The Fresh Loaf

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Good, underproofed, and overproofed crumb examples

mourner's picture
mourner

Good, underproofed, and overproofed crumb examples

Hey everyone! I've been actively learning to bake sourdough for the past month and got my share of loaves with all kinds of proofing gone right and wrong, and wanted to share crumb photos of 3 loaves with the same recipe (about 75% hydration, 85% AP flour, 10% whole wheat and 5% rye) but different proofing — one just right, another clearly underproofed, and the last one clearly overproofed. Hope it helps another beginner like me!

Just right — the one at the top — is easy to recognize by looking between the big wholes. The "smaller" bubbles comprising most of the loaf are still clearly visible, making it airy, light and very pleasant to eat.

Underproofed — in the middle — is characterized by super-dense crumb between the big holes. The crumb is gummy and can be undercooked in places because of the density. This is the most common type of crumb beginners make (myself included).

Overproofed — the last one — didn't get any oven spring, so it's quite flat, and you can see that all the bigger bubbles collapsed, leaving only smaller ones. The texture is still airy, and despite flatness, it's as delicious as the one with the right proofing, even if not as instagrammable. That made me realize I shouldn't be afraid of overproofing!

sadexpunk's picture
sadexpunk

very helpful, looks like im always underproving then.....

just got another one on the go, done a few stretch and folds, now leaving it to BF, its been around 5 hours and i really dont have much of an idea when itll be ready to pre-shape.  previously id maybe have called it about now.

theres a big bubble or two on the top, but no real sign of any expansion, or bubbles on the bottom or side.  i think ill just gamble and leave it another 3 hours maybe, then thatll leave enough time to pre-shape, shape, then stick in the fridge overnight.

mourner's picture
mourner

What helped me is making photos of the dough in a transparent container from the side (when its relaxed, not after a fold), and then comparing them. The volume needs to increase by 30-50% for a proper bulk rise. Also, once I got proofing right at least once, it became much easier to judge by touch and feel — the dough gets silky smooth and feels very light. Also, it helps a lot to do the same recipe over and over so that you only change one variable (proofing) instead of guessing what went wrong with a different hydration/flour every time.

naturaleigh's picture
naturaleigh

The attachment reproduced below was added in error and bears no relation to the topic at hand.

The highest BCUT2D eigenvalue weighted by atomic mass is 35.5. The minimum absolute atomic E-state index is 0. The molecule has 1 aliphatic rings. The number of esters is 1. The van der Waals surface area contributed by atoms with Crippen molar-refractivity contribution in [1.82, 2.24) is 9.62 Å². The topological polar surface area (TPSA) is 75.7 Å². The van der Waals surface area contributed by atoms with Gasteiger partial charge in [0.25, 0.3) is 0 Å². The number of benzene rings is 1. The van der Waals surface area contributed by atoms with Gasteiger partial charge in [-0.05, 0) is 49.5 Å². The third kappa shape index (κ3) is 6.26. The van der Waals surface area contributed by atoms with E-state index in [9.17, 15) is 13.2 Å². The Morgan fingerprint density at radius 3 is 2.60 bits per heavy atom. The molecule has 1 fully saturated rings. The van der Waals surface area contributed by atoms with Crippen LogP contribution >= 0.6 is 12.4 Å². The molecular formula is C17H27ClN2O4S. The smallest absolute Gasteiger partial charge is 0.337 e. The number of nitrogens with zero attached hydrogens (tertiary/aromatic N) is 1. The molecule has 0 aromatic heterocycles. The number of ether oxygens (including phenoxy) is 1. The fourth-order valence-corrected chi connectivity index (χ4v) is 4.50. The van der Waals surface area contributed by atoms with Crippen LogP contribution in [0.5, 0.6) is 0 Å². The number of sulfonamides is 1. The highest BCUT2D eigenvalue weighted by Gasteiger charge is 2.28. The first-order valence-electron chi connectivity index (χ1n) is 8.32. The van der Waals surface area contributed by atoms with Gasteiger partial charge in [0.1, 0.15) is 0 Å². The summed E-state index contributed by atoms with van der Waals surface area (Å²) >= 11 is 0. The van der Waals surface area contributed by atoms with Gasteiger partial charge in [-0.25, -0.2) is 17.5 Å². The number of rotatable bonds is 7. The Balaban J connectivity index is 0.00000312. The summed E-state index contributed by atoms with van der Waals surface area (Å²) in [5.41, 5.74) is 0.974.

Hiya!  I appreciate the photos and your comments.  Can you provide a few more details about your process regarding times for bulk and proofing, etc.  I am curious about that and how it compares with some of the recipes I am using.  

mourner's picture
mourner

For the "good" loaf, I did a 8-hour bulk rise with 20% starter to flour ratio in an oven (slightly higher than room temp) followed by an overnight proof in the fridge. But generally I agree with the advice of not relying on comparisons because conditions differ a lot — starters have different levels of activity (younger ones are much less active), temperature during bulk is different (unless you have one of those Brod & Taylor proofers), flour is different, so what might be a perfect recipe for one person will be a disaster for another one. It's better to rely on look & feel when judging fermentation, and as far as I understand, that can only come with more practice. One good tip is to stick to the same recipe and do it over and over, so that you have less variables to control / worry about, until you get more experience — that's what I decided to do.

Shena Baez's picture
Shena Baez

Thanks for the tip to do the same recipe over and over to get it right. It makes so much sense.

SeasideJess's picture
SeasideJess

This is a very nice post. Well done. I'm sure many folks will find it helpful. And your advice to watch the dough rather than trying to replicate someone else's timings, and to make the same dough repeatedly, only adjusting one variable at a time, are both spot on. Thanks for a great contribution. - Jess

mourner's picture
mourner

All the advice comes from Trevor J Wilson's book "Open Crumb Mastery", I just found it extremely helpful for myself as a beginner, so reiterating :)

sadexpunk's picture
sadexpunk

i used my new-found info on watching the dough for this one, but it didnt really rise in the oven.  i suspect a weak starter, but it rose in the BF and had bubbles almost all the way up the side, and i also saw little bubbles in the dough when i scored it.

bread

crumb

crumb 2

ive tried comparing to your pics in the OP and the nearest i get is 'just right', but it obviously wasnt as it didnt rise well, plus it was a little gummy, as all of my sourdough seems to be.  if it seems spot on during the BF and my handling/shaping all seemed to go well, what would prevent it from having a good oven spring?

any advice or suggestions on how to improve?

thank you

Shena Baez's picture
Shena Baez

I get it; feels like you did everything right and you end up with a gummy loaf.  I look forward to comments on how to prevent this.  Mine too, seemed "just right" but something fell short.  I made one tonight that didn't proof like I expected, I completed the process and baked anyway.  The bake is beautiful!  I am afraid to cut into it, for fear it sucks on the inside - HaHa.  Good thing I am still practicing :-)